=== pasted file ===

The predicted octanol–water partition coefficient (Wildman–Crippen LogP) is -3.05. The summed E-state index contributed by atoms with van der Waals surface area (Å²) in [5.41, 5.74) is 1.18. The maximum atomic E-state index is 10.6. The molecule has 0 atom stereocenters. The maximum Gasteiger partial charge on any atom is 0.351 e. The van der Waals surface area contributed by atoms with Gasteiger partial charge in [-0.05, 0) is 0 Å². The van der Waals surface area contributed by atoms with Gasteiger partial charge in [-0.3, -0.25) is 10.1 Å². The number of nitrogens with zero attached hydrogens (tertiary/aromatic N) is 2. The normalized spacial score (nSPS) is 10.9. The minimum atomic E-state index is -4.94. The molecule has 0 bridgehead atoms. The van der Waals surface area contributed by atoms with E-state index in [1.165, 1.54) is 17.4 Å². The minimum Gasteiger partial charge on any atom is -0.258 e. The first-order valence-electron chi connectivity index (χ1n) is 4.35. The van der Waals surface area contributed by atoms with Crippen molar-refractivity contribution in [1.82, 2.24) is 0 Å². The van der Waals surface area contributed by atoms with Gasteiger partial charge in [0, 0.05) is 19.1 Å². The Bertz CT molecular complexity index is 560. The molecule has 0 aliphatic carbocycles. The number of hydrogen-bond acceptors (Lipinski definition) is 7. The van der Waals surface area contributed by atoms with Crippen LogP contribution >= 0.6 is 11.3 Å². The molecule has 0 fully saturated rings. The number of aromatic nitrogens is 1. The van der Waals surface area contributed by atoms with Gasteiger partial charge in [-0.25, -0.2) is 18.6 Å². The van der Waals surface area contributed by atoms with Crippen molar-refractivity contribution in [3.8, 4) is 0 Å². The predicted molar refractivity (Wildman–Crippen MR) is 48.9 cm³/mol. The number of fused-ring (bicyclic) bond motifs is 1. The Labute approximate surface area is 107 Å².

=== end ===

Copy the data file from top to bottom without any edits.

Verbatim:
The predicted octanol–water partition coefficient (Wildman–Crippen LogP) is -3.05. The summed E-state index contributed by atoms with van der Waals surface area (Å²) in [5.41, 5.74) is 1.18. The maximum atomic E-state index is 10.6. The molecule has 0 atom stereocenters. The maximum Gasteiger partial charge on any atom is 0.351 e. The van der Waals surface area contributed by atoms with Gasteiger partial charge in [-0.05, 0) is 0 Å². The van der Waals surface area contributed by atoms with Gasteiger partial charge in [-0.3, -0.25) is 10.1 Å². The number of nitrogens with zero attached hydrogens (tertiary/aromatic N) is 2. The normalized spacial score (nSPS) is 10.9. The minimum atomic E-state index is -4.94. The molecule has 0 bridgehead atoms. The van der Waals surface area contributed by atoms with E-state index in [1.165, 1.54) is 17.4 Å². The minimum Gasteiger partial charge on any atom is -0.258 e. The first-order valence-electron chi connectivity index (χ1n) is 4.35. The van der Waals surface area contributed by atoms with Crippen molar-refractivity contribution in [1.82, 2.24) is 0 Å². The van der Waals surface area contributed by atoms with Gasteiger partial charge in [0, 0.05) is 19.1 Å². The Bertz CT molecular complexity index is 560. The molecule has 0 aliphatic carbocycles. The number of hydrogen-bond acceptors (Lipinski definition) is 7. The van der Waals surface area contributed by atoms with Crippen LogP contribution >= 0.6 is 11.3 Å². The molecule has 0 fully saturated rings. The number of aromatic nitrogens is 1. The van der Waals surface area contributed by atoms with Gasteiger partial charge in [-0.25, -0.2) is 18.6 Å². The van der Waals surface area contributed by atoms with Crippen molar-refractivity contribution in [3.8, 4) is 0 Å². The predicted molar refractivity (Wildman–Crippen MR) is 48.9 cm³/mol. The number of fused-ring (bicyclic) bond motifs is 1. The Labute approximate surface area is 107 Å².